Winter Arts: Dancing Robots, Drag Ballet, and More Naked Flesh Than You've Seen Since Summer

This winter brings a barrage of dance focused on feminine feeling and flesh. Lest you fear this means soggy sap for the foggy months, rest assured that Bay Area stages will have plenty of chiseled fascia, ferocious emotion, and ruthless inquiry for the delectation of all.

Hemorrhage: An Ablution of Hope and Despair

Jan. 24-Feb. 8, Dance Mission Theater, dancemissiontheater.org.

Untitled Feminist Show, Young Jean Lees Theater Company
Julieta Cervantes
Untitled Feminist Show, Young Jean Lees Theater Company
Dance Brigade's Hemorrhage
MilyTrabing
Dance Brigade's Hemorrhage

Dance doesn't get more locally relevant than Dance Brigade's activist dance drama about the crises unfolding in our time. Inspired by the evictions occurring as San Francisco's Mission District becomes a bedroom community for Silicon Valley techies, as well as ongoing global catastrophes such as climate change, racism, and gender discrimination, choreographer Krissy Keefer imagines a post-apocalyptic junkyard occupied by exiled women who dance and drum out their political hopes and fears.

Martha Graham Dance Company

Jan. 31-Feb. 1, Zellerbach Hall, UC Berkeley, (510) 642-9988, marthagraham.org.

The dance company begun by the matriarch of American modern dance, Martha Graham, whose angular, percussive choreography fearlessly put ugly feelings on display, returns to Zellerbach Hall 98 years after the young Graham first set foot onstage at UC Berkeley's Greek Theatre. On the bill are three icons in her oeuvre, Appalachian Spring, for which Graham commissioned Aaron Copland's Pulitzer Prize-winning score; Cave of the Heart, a fierce rendition of the bloody Greek tragedy Medea, and Graham's last work, Maple Leaf Rag.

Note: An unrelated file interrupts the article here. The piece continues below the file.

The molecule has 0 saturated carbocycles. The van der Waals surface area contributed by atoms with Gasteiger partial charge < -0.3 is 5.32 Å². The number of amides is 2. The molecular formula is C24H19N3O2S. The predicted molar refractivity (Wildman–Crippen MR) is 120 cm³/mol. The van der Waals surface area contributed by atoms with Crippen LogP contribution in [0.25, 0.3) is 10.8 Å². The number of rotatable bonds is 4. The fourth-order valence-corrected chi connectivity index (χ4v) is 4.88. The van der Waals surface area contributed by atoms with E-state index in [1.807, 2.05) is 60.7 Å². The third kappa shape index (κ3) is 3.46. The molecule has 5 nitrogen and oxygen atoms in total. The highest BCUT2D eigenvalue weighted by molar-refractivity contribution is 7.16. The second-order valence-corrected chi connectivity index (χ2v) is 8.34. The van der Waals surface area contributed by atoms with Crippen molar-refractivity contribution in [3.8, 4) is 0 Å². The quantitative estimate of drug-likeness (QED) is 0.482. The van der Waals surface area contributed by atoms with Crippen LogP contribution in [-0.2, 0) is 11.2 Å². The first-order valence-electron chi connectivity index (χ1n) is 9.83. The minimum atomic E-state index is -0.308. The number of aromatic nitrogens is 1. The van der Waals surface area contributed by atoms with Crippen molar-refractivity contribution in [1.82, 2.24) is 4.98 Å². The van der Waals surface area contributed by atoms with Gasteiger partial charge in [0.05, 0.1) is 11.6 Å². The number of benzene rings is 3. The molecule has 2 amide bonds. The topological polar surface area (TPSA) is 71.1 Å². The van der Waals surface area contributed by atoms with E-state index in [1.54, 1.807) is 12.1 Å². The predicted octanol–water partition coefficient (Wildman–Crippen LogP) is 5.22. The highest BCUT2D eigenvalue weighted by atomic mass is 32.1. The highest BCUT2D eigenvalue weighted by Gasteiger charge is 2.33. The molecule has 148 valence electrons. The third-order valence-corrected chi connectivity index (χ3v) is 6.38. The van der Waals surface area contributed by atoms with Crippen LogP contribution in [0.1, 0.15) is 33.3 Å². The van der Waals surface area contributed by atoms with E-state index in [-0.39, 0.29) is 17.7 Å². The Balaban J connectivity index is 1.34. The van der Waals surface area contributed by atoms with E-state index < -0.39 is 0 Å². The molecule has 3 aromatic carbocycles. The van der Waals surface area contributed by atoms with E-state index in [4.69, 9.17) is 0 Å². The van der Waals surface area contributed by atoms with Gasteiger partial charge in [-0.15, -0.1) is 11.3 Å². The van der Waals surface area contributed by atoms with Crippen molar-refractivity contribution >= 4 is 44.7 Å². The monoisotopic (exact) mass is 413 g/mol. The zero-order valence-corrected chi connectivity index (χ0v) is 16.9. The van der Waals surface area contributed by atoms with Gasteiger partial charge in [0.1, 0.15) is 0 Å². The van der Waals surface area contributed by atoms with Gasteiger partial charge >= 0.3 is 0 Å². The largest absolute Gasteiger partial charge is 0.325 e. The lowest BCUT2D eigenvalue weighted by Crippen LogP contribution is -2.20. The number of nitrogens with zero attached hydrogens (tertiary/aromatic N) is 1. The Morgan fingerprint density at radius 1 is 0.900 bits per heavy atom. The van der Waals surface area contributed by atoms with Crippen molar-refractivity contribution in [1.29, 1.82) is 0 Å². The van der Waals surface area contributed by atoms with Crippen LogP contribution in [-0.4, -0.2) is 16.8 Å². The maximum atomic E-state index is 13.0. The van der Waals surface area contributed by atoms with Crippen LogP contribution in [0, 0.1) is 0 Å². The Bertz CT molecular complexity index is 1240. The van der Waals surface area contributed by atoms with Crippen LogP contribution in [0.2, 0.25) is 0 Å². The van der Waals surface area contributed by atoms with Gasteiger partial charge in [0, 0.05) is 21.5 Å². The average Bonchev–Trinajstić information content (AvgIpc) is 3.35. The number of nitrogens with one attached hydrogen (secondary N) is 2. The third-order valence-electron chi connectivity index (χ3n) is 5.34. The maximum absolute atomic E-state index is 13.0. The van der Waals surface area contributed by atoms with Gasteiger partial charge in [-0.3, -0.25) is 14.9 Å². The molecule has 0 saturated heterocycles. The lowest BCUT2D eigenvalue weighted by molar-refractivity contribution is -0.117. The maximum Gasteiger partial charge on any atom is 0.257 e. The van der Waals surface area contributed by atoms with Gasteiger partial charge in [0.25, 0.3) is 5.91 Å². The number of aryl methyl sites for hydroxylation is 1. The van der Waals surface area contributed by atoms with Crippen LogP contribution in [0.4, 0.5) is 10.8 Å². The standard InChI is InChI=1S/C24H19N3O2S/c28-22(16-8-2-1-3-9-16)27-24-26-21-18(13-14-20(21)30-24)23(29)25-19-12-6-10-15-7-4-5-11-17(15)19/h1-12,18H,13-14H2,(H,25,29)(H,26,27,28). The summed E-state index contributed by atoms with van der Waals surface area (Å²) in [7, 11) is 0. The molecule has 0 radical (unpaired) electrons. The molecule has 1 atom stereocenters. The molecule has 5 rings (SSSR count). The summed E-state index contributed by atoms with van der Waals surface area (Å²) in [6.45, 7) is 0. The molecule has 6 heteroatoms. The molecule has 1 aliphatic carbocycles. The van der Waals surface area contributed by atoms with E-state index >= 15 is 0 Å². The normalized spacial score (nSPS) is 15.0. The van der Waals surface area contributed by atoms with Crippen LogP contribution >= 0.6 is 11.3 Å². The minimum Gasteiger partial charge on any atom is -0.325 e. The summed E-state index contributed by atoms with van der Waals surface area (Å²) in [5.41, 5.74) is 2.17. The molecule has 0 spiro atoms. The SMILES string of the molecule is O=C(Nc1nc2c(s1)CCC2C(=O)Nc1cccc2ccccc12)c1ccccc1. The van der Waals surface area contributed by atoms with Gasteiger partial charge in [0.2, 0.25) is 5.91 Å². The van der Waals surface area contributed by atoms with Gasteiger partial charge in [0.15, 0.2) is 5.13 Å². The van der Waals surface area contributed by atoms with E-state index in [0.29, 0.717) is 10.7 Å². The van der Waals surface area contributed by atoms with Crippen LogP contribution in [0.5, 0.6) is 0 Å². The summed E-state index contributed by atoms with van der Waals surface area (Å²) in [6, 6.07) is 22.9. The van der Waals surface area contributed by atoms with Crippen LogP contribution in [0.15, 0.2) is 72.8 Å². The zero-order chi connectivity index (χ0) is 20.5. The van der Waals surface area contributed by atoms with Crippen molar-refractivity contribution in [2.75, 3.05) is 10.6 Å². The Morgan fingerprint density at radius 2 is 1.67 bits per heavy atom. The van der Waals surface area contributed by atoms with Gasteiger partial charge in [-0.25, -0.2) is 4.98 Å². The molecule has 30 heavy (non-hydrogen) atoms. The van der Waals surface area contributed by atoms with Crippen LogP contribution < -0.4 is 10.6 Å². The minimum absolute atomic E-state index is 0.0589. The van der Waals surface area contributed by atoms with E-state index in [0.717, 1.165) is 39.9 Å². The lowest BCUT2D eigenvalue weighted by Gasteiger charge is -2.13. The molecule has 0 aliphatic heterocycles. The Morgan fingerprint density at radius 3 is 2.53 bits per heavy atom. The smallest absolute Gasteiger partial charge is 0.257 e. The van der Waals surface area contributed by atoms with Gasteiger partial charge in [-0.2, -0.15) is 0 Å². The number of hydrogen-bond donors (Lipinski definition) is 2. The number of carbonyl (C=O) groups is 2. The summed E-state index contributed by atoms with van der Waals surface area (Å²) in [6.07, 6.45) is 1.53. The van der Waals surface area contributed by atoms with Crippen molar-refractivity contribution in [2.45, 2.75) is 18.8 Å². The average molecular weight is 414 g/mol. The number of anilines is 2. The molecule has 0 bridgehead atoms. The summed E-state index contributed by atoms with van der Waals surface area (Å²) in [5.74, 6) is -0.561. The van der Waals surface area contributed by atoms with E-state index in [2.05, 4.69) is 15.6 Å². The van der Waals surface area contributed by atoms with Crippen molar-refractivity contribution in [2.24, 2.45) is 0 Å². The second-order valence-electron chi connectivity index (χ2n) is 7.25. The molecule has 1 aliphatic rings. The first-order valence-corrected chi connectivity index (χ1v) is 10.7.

Untitled Feminist Show

Jan. 30-Feb. 2, Yerba Buena Center for the Arts, ybca.org.

If you want a skin show, you can't do better than Untitled Feminist Show, Obie-award winning playwright and director Young Jean Lee's experimental comedy on gender conventions and the fluidity of identity. Combining contemporary dance, cabaret, burlesque, and video art, Lee does not offer a manifesto but a "utopian feminist experience." The six performers, all veterans of New York City's downtown stages, will bare all for audiences willing to take the challenge — completely wordless and starkers.

Man(u)fractured

Feb. 7-9, ODC Theater, amerifluff.com.

Choreographer Anna Sullivan imagines woman as machine in her company, Anna and the Annadroids. Pushing artifice to its limits with thick makeup, robotic movement, media installations, and fetish-worthy costumes, she explores the human destruction of the natural world in Man(u)fractured.

Cedar Lake Contemporary Ballet

Feb. 22-23, Zellerbach Hall, UC Berkeley, (510) 642-9988, cedarlakedance.com.

Initially dismissed as a lightweight when Walmart heiress Nancy Laurie founded the company in 2003, Cedar Lake Contemporary Ballet has been elevated over the past 11 years into a critical constellation of some of the world's most sought-after choreography and performers. February's mixed bill brings Canadian choreographer Crystal Pite's high-speed Ten Duets on a Theme of Rescue, commissioned for the company in 2008, as well as works by Jiri Kylian and Jo Stromgren.

Ballets Trockadero de Monte Carlo

March 25, Zellerbach Hall, UC Berkeley, (510) 642-9988, trockadero.org.

If all this talk of ladies and brains has you longing for a laugh, the drag ballerinas of Ballets Trockadero de Monte Carlo will provide. The all-male troupe famed for its send-ups of classical ballets comes to town, satin shoes shining and every kind of falsie batting and bobbing.

 
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